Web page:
The role of your CV

Your CV has just one purpose: get on the “yes” pile at each stage in the screening process.

The first screen is almost certainly by someone who has a large pile of CVs to evaluate, probably only limited understanding of the business and/or technology domain in which you operate, and is just trying to match your CV against a job specification, so they get a credible short-list and can move onto the next role.

So, make it easy for them to see whether you’re a good fit, in 30 seconds or less.

Here are things you can do:

  • Prominently display the job title you currently hold, or are applying for, and make it easy to see how much relevant experience you have. The first thing a screener looks for is typically experience level - most job specifications will specify this, and it’s a nice objective way to fill up the “no” pile.
  • Have a short summary, outlining your unique skills and experience; ideally, this should be a match for the job spec, but that may require more effort than you can afford. Read some job specifications (LinkedIn jobs is good for this), and look at the role description - then write a summary that matches this level of detail.
  • Outline your work history, backing up the unique skills and experience you mention in the summary. Ideally, include some outcomes - not just “I ran the engineering team”, but “I ran the engineering team, improving quality metrics by x% and increasing staff retention by y%”.
  • In most cases, you want a decent level of detail for the most recent 5-7 years, and can summarize anything older.
  • Try to keep the language crisp, precise and professional. This is, of course, culture-specific, but look for as many words you can remove from the resume without losing meaning. Consider “Instigated a process for transformational change in our customer service strategy” with “Improved customer service, delivering an increase in revenue of x%”.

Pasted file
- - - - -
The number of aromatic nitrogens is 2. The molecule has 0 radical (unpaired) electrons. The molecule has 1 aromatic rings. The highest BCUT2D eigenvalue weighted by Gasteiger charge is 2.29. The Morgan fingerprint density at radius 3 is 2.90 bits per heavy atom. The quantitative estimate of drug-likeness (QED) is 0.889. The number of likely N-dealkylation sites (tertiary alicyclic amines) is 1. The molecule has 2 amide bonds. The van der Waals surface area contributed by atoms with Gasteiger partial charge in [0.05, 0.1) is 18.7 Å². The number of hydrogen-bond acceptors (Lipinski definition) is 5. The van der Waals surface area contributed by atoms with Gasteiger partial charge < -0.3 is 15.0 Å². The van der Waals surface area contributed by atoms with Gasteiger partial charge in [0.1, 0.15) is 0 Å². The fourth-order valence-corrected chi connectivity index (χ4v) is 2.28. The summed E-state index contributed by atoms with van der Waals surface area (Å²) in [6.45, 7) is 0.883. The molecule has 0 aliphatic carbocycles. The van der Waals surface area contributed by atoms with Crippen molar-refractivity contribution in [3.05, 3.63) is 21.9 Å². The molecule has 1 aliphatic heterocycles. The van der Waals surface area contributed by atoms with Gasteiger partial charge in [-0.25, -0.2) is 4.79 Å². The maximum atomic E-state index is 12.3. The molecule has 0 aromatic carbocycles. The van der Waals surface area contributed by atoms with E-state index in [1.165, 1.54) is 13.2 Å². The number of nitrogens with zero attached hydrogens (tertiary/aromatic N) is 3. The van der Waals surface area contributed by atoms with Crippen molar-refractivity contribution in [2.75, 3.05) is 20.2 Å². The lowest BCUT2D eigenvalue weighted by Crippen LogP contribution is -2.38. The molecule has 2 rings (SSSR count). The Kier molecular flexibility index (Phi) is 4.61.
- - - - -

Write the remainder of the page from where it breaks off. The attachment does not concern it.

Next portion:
Here are some things I’d avoid if possible:

  • Non-standard designs and layouts: you want the reader to spend their time on the content, not parsing a new visual language. This may not apply if your role is creatively focused - but otherwise, keep it simple.
  • Too short and cramped: there’s a lot of advice on keeping your CV to “just one page”. If you can do that - great! But don’t sacrifice readability - 2 pages is fine, as long as the most important content is above the fold on page 1.
  • Too long: remember, the reader needs to decide in 30 seconds. They won’t get to page 3.
  • Casual language: a CV is not a text to a mate, and nor is it a contract. You want to get the language just right. Don’t try for humour, and don’t make the reader work through jargon or acronyms.

Once you’ve done all this, drafted a version of your new CV, put it away for a day or two, then go through and cut out all the content that doesn’t contribute to getting past that screener.

I can’t write a new CV for every job opportunity!

I know, once you start looking, you’ll see lots of opportunities - can you really taylor your CV for each one?

Most people can’t. Depending on your background, you might have 2 or 3 versions, each emphasizing different aspects of your background - a friend has a “startup CTO” CV, a “technology consultant” CV and a “strategy consultant” CV.

So thinking about that summary, and the points you chose to highlight, are important.

If you make it too generic, you’ll end up on the “maybe” pile for lots of jobs, but probably won’t hit the “yes” pile. If you make it too specific, you may not get on the “maybe” pile - your background may be obviously not a good fit.

The best advice I can give you is to find half a dozen job specifications for jobs you want to do, and are qualified for, and to write your summary to be a great match for at least some of them.

So, good luck with this - the job hunt is tiresome. Write a good CV, and help recruiters put you on the “yes” pile, and the next steps are much easier.